One very interesting feature of Micronucleus is the ‘viral updater’ feature. This feature takes a new piece of firmware, and writes it to a Tiny85, disabling the current bootloader. If you’re designing a project that should have a means of updating the firmware via USB instead of the usual AVR programmer, this might be the bootloader for you.

Not bad for a bootloader that emphasizes small code size. At just over 2 kB, it’s possible to use this bootloader on the similar, smaller, and somewhat cheaper ATtiny45.

USB dongle for unmodified NES controllers

This USB dongle will let you use your unmodified NES controllers on a computer. That’s because it includes the same socket you’d find on the classic console.

The image above shows the prototype. Instead of etching the copper clad board, each trace was milled by hand (presumably with a rotary tool). To the left the black square is made of several layers of electrical tape that builds the substrate up enough to fit snugly in a USB port.

An ATtiny45 running the V-USB stack has no problem reading the controller data and formatting it for use as a USB device. This is actually the second iteration of the project. The first attempt used an ATtiny44 and a free-formed circuit housed inside the controller. It worked quite well, but required alterations to the circuit board, and you needed to replace the stock connector with a USB plug. This dongle allows the controller to go unaltered so it can be used with an NES console again in the future.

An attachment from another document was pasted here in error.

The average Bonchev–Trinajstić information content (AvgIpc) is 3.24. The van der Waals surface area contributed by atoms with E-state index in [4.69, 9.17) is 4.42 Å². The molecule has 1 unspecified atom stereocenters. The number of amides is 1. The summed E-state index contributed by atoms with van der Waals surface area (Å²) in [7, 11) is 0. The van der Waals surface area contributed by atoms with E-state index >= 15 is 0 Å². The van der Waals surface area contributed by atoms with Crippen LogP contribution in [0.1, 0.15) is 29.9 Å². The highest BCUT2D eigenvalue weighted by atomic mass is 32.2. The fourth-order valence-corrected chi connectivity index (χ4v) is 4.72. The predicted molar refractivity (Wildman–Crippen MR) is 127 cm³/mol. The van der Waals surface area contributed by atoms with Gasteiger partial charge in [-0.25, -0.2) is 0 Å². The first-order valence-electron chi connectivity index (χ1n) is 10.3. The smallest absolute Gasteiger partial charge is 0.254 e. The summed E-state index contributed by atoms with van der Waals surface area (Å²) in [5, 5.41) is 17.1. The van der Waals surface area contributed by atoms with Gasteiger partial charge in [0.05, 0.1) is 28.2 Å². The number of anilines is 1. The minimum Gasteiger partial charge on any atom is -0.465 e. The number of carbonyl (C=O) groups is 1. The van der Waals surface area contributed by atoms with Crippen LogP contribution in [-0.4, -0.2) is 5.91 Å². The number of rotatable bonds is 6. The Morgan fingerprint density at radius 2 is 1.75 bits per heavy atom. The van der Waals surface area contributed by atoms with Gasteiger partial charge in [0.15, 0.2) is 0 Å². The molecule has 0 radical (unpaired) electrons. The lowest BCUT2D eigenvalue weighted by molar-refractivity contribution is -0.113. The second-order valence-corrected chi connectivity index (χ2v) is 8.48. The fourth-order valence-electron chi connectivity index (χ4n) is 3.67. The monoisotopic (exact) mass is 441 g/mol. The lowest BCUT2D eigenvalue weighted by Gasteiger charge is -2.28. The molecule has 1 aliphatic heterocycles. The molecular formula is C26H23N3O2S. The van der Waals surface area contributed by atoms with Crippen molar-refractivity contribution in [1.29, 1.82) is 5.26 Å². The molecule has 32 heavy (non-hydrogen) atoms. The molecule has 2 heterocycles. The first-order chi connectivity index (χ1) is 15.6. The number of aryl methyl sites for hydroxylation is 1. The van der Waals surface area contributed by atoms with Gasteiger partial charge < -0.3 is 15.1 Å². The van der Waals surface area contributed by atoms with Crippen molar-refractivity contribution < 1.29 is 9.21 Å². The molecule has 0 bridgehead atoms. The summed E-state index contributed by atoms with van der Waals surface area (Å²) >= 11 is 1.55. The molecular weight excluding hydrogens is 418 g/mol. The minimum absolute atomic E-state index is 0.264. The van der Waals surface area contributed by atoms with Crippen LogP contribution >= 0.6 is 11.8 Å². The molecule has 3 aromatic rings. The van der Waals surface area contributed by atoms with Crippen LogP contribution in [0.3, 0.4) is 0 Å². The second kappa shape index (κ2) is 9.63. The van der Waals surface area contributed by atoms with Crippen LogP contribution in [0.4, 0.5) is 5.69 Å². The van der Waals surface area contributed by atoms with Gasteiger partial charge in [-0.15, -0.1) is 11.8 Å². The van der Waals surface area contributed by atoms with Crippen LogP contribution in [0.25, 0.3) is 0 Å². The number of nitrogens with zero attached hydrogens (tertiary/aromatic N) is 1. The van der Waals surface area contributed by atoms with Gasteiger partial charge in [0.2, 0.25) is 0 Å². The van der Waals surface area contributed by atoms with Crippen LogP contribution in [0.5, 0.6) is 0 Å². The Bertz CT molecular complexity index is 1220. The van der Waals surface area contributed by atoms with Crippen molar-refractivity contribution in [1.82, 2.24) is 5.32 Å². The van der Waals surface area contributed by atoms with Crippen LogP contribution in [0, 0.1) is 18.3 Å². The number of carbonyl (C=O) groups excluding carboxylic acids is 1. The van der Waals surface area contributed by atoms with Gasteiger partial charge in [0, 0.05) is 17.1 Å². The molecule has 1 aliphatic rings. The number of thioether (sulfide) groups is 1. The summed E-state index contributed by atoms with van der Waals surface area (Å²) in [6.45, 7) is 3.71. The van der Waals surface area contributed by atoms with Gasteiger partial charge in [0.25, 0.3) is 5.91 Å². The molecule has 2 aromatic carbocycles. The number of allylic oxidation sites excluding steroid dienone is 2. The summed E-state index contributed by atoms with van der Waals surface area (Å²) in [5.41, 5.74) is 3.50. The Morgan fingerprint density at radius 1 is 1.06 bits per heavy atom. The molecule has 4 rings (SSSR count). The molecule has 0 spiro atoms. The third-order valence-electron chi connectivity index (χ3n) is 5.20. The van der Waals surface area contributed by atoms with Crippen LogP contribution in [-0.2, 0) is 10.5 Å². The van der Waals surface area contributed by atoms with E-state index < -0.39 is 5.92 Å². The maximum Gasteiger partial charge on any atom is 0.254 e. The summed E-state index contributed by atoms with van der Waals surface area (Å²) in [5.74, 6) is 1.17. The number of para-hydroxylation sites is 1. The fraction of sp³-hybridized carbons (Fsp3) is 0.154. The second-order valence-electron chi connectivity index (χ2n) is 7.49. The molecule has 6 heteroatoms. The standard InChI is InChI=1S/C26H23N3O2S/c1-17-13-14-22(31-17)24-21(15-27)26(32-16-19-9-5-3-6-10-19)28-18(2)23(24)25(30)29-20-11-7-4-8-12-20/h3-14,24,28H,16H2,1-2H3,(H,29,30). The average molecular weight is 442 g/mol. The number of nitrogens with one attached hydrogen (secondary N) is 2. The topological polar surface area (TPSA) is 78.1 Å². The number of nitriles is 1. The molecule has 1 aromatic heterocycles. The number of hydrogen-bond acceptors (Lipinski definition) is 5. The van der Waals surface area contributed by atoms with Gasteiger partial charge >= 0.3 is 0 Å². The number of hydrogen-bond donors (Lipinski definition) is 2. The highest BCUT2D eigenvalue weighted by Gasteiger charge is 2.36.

Use your TV remote as an HID mouse

[Vinod's] latest project lets him use a TV remote control as a mouse. It may not sound like much, but he did it with a minimum of hardware and packed in the maximum when it comes to features.

He’s using an ATmega8 to read the remote control signals and provide USB connectivity. With the V-USB stack he enumerates the device as an HID mouse. One note of warning, he used the PID/VID pair from the USBasp programmer project. If you use that programmer you’ll need to uninstall the drivers to get this to work (we think this is only necessary on a Windows box).

The cursor can be moved in eight directions using the number pad on the remote. The numeral five falls in the center of the directional buttons so [Vinod] mapped that to the left click, with the zero key serving as right click. He even included the scroll wheel by using the volume buttons. The firmware supports cursor acceleration. If you hold one direction the cursor will move slowly at first,then pick up speed. Fine adjustments can be made by single clicking the button. Check out his demonstration embedded after the break.